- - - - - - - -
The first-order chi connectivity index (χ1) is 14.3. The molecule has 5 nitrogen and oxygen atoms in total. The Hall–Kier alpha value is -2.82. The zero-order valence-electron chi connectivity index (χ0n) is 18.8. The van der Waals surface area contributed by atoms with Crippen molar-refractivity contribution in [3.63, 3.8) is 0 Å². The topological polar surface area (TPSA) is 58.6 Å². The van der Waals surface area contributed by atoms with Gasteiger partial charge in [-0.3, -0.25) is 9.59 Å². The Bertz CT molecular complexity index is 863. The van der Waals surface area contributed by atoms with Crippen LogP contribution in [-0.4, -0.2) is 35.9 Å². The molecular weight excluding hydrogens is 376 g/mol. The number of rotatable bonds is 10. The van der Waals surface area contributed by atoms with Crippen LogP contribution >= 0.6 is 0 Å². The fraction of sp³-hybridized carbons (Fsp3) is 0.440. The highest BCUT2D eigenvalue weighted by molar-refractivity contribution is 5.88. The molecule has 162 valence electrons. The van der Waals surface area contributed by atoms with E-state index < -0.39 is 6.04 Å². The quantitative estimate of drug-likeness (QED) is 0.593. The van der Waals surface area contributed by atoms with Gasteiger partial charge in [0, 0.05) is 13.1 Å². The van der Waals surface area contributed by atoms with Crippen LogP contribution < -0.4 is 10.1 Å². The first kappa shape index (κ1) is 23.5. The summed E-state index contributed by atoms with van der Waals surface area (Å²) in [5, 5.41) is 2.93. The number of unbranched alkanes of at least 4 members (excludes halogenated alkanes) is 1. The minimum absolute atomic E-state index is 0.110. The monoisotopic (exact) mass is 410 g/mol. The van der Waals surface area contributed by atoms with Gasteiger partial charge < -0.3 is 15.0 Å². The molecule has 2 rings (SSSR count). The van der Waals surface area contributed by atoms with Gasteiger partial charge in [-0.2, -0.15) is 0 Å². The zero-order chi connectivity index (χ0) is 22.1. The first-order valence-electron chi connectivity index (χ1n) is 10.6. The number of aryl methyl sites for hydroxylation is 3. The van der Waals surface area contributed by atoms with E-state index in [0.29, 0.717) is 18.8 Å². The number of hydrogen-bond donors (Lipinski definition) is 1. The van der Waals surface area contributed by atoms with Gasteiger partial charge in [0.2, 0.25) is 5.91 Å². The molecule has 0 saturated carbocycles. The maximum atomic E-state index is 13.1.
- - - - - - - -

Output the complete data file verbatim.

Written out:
The first-order chi connectivity index (χ1) is 14.3. The molecule has 5 nitrogen and oxygen atoms in total. The Hall–Kier alpha value is -2.82. The zero-order valence-electron chi connectivity index (χ0n) is 18.8. The van der Waals surface area contributed by atoms with Crippen molar-refractivity contribution in [3.63, 3.8) is 0 Å². The topological polar surface area (TPSA) is 58.6 Å². The van der Waals surface area contributed by atoms with Gasteiger partial charge in [-0.3, -0.25) is 9.59 Å². The Bertz CT molecular complexity index is 863. The van der Waals surface area contributed by atoms with Crippen LogP contribution in [-0.4, -0.2) is 35.9 Å². The molecular weight excluding hydrogens is 376 g/mol. The number of rotatable bonds is 10. The van der Waals surface area contributed by atoms with Crippen LogP contribution >= 0.6 is 0 Å². The fraction of sp³-hybridized carbons (Fsp3) is 0.440. The highest BCUT2D eigenvalue weighted by molar-refractivity contribution is 5.88. The molecule has 162 valence electrons. The van der Waals surface area contributed by atoms with E-state index < -0.39 is 6.04 Å². The quantitative estimate of drug-likeness (QED) is 0.593. The van der Waals surface area contributed by atoms with Gasteiger partial charge in [0, 0.05) is 13.1 Å². The van der Waals surface area contributed by atoms with Crippen LogP contribution < -0.4 is 10.1 Å². The first kappa shape index (κ1) is 23.5. The summed E-state index contributed by atoms with van der Waals surface area (Å²) in [5, 5.41) is 2.93. The number of unbranched alkanes of at least 4 members (excludes halogenated alkanes) is 1. The minimum absolute atomic E-state index is 0.110. The monoisotopic (exact) mass is 410 g/mol. The van der Waals surface area contributed by atoms with Gasteiger partial charge < -0.3 is 15.0 Å². The molecule has 2 rings (SSSR count). The van der Waals surface area contributed by atoms with Gasteiger partial charge in [-0.2, -0.15) is 0 Å². The zero-order chi connectivity index (χ0) is 22.1. The first-order valence-electron chi connectivity index (χ1n) is 10.6. The number of aryl methyl sites for hydroxylation is 3. The van der Waals surface area contributed by atoms with E-state index in [0.29, 0.717) is 18.8 Å². The number of hydrogen-bond donors (Lipinski definition) is 1. The van der Waals surface area contributed by atoms with Gasteiger partial charge in [0.2, 0.25) is 5.91 Å². The molecule has 0 saturated carbocycles. The maximum atomic E-state index is 13.1.